Lake Lapper grounded until June |

Lake Lapper grounded until June

Effective March 1, the Lake Lapper will be taken off the road.

Due to impending financial constraints, the Tahoe Transportation District voted unanimously on Friday to terminate a lakewide transit system over the next three months.

For the third time in four months, TTD board members failed to understand the ’97-’98 budget proposed by executive director Richard Hill. After an hour-long, brain-racking budget session, it was discovered that as of this June, the agency would have a deficit of at least $27,000. Much to the chagrin of board members, the Lake Lapper was sacrificed this spring so a balanced budget could be adopted. Eight months into the fiscal year and the board hasn’t penciled in the final numbers.

“This is cut and dry,” said Steve Weissinger, a Douglas County commissioner and TTD board member. “We’re here to make tough choices. We don’t have the money right now.”

Characterized as purely a business decision, the board opted to renew Lake Lapper service during the peak summer season, June through September. The buses may be used for other public systems on the South and North Shore in the interim.

The Lapper wasn’t the only victim of a drastic cost-saving measure. A trolley program that runs from the South Shore casinos to Emerald Bay in the summer also lost $6,750 from its budget. The trolley’s sponsor, the South Shore Transit Management Association, was relying on $50,000 from TTD this year. According to SSTMA Director Dick Powers, El Dorado County may forfeit part of its $18,000 share to the trolley, which would reduce service unless alternate funds are found.

Mercilessly pitted against one another, the Lapper and the trolley both have their own set of supporters on the board. Trolley proponents pointed to rising ridership figures since its first season while Lapper backers say the system provides a valued, regional service to passengers. Tempers flared when it was apparent TTD’s budget was sinking into the red and something had to give.

“We need to try and keep emotion out of this,” said Ken Daley, who sits on an advisory board to the district. “I’m not advocating either program but I’m trying to bring some sanity to this discussion. We are in the hole and we have to make this a business decision.”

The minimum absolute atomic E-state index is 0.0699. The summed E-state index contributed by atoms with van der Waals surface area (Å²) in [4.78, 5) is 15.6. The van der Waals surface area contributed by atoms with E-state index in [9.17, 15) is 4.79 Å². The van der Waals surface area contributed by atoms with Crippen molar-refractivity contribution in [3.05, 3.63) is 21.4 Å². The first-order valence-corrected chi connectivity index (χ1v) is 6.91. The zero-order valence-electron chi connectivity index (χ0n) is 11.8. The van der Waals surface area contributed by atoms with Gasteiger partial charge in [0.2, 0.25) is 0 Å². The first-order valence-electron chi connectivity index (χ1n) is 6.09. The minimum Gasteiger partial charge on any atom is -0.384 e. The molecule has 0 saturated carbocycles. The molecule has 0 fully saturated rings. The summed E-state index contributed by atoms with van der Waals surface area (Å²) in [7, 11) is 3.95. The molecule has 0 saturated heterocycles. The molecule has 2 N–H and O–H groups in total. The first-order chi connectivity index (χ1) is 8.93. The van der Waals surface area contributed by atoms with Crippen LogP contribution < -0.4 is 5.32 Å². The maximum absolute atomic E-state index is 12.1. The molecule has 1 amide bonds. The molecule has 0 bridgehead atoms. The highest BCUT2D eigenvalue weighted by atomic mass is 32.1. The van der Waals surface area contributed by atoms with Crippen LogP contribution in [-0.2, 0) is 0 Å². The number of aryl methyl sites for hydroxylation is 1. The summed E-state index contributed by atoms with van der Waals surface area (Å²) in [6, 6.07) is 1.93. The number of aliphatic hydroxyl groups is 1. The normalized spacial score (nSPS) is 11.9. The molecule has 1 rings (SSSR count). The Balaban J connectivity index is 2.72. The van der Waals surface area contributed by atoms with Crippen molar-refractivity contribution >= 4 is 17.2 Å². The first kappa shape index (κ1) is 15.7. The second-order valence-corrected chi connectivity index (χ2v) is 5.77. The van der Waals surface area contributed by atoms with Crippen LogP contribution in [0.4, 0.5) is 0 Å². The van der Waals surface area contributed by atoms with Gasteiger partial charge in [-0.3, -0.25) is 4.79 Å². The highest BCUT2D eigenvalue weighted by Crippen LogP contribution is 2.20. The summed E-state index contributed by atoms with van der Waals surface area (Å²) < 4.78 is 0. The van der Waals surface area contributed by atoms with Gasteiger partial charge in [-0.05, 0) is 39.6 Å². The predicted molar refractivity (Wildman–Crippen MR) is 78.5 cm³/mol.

Hill quickly responded that Tahoe may not have another chance to start a similar system if the Lapper’s buses are sold at an auction. The Lapper was mostly funded by a Caltrans demonstration grant that expires this June. In December, the TTD board cut its service back dramatically because of its financial state.

The crux of the transit problem in Tahoe is locating the money to operate the buses, which has left agencies like the TTD in dire straits. There are a few critics who say TTD hasn’t done enough in soliciting state and federal agencies for money. Some TTD board members have rushed to Hill’s aid, stating a one-man staff can’t do all of the work. Hill is seeking $30,000 from the board for an administrative assistant to manage the pile of paperwork.

Gaping discrepancies and assumptions in the budget have contributed to TTD’s problems. Two projections that were clarified at the meeting showed the agency’s fiscal potholes.

When asked about the amount of collected rental car mitigation funds – a major source of funding – Hill said the first six months have yielded only $30,000. By the end of the 12-month period, budget estimates were approximately $104,000. Assuming the funding chain would continue a slow turnaround (the Tahoe Regional Planning Agency passes the money from rental car companies to TTD), the projections would come up short $44,000.

Another Caltrans grant must be used by June for shelters and benches at various bus stops in the basin. The $59,000 grant was listed in the budget but a $12,000 match by local agencies wasn’t. Because the match hasn’t been secured, the grant may be lost altogether.

“It sets a bad precedent to get the money and not use it,” said TTD Boardmember Ron McIntyre.

All of the board members agreed that they must stop the bleeding before going any further. While there wasn’t much of a public audience, Steve Teshara probably best summed up the day’s events.

“You are building on quicksand for projects with money that you may not have,” he said. “There are too many uncertainties.”

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